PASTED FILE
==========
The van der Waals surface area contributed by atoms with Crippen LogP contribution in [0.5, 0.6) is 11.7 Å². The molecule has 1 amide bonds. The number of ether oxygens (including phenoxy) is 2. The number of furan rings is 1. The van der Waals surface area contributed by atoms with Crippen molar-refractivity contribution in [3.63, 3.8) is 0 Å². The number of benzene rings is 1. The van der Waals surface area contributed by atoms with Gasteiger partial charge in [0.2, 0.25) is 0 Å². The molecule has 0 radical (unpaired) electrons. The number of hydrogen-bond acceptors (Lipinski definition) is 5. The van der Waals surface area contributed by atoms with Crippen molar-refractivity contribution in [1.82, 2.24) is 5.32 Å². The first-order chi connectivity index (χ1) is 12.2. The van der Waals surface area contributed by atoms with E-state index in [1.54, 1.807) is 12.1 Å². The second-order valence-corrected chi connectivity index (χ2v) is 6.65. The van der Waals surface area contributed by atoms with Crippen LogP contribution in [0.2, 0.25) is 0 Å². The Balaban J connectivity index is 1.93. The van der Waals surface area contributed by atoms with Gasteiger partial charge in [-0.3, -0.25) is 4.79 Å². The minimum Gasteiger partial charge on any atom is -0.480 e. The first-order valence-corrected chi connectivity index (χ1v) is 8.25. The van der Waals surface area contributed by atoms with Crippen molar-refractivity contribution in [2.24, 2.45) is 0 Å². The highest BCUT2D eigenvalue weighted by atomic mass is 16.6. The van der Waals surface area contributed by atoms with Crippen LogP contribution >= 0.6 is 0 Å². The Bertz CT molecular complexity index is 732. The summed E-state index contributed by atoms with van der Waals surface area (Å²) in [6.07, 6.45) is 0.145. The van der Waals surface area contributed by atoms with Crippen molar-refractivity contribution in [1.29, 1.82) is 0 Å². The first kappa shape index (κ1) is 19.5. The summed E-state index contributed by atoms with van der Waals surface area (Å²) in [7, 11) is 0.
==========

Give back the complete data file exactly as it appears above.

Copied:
The van der Waals surface area contributed by atoms with Crippen LogP contribution in [0.5, 0.6) is 11.7 Å². The molecule has 1 amide bonds. The number of ether oxygens (including phenoxy) is 2. The number of furan rings is 1. The van der Waals surface area contributed by atoms with Crippen molar-refractivity contribution in [3.63, 3.8) is 0 Å². The number of benzene rings is 1. The van der Waals surface area contributed by atoms with Gasteiger partial charge in [0.2, 0.25) is 0 Å². The molecule has 0 radical (unpaired) electrons. The number of hydrogen-bond acceptors (Lipinski definition) is 5. The van der Waals surface area contributed by atoms with Crippen molar-refractivity contribution in [1.82, 2.24) is 5.32 Å². The first-order chi connectivity index (χ1) is 12.2. The van der Waals surface area contributed by atoms with E-state index in [1.54, 1.807) is 12.1 Å². The second-order valence-corrected chi connectivity index (χ2v) is 6.65. The van der Waals surface area contributed by atoms with Crippen LogP contribution in [0.2, 0.25) is 0 Å². The Balaban J connectivity index is 1.93. The van der Waals surface area contributed by atoms with Gasteiger partial charge in [-0.3, -0.25) is 4.79 Å². The minimum Gasteiger partial charge on any atom is -0.480 e. The first-order valence-corrected chi connectivity index (χ1v) is 8.25. The van der Waals surface area contributed by atoms with Crippen molar-refractivity contribution in [2.24, 2.45) is 0 Å². The highest BCUT2D eigenvalue weighted by atomic mass is 16.6. The van der Waals surface area contributed by atoms with Crippen LogP contribution >= 0.6 is 0 Å². The Bertz CT molecular complexity index is 732. The summed E-state index contributed by atoms with van der Waals surface area (Å²) in [6.07, 6.45) is 0.145. The van der Waals surface area contributed by atoms with Crippen molar-refractivity contribution in [1.29, 1.82) is 0 Å². The first kappa shape index (κ1) is 19.5. The summed E-state index contributed by atoms with van der Waals surface area (Å²) in [7, 11) is 0.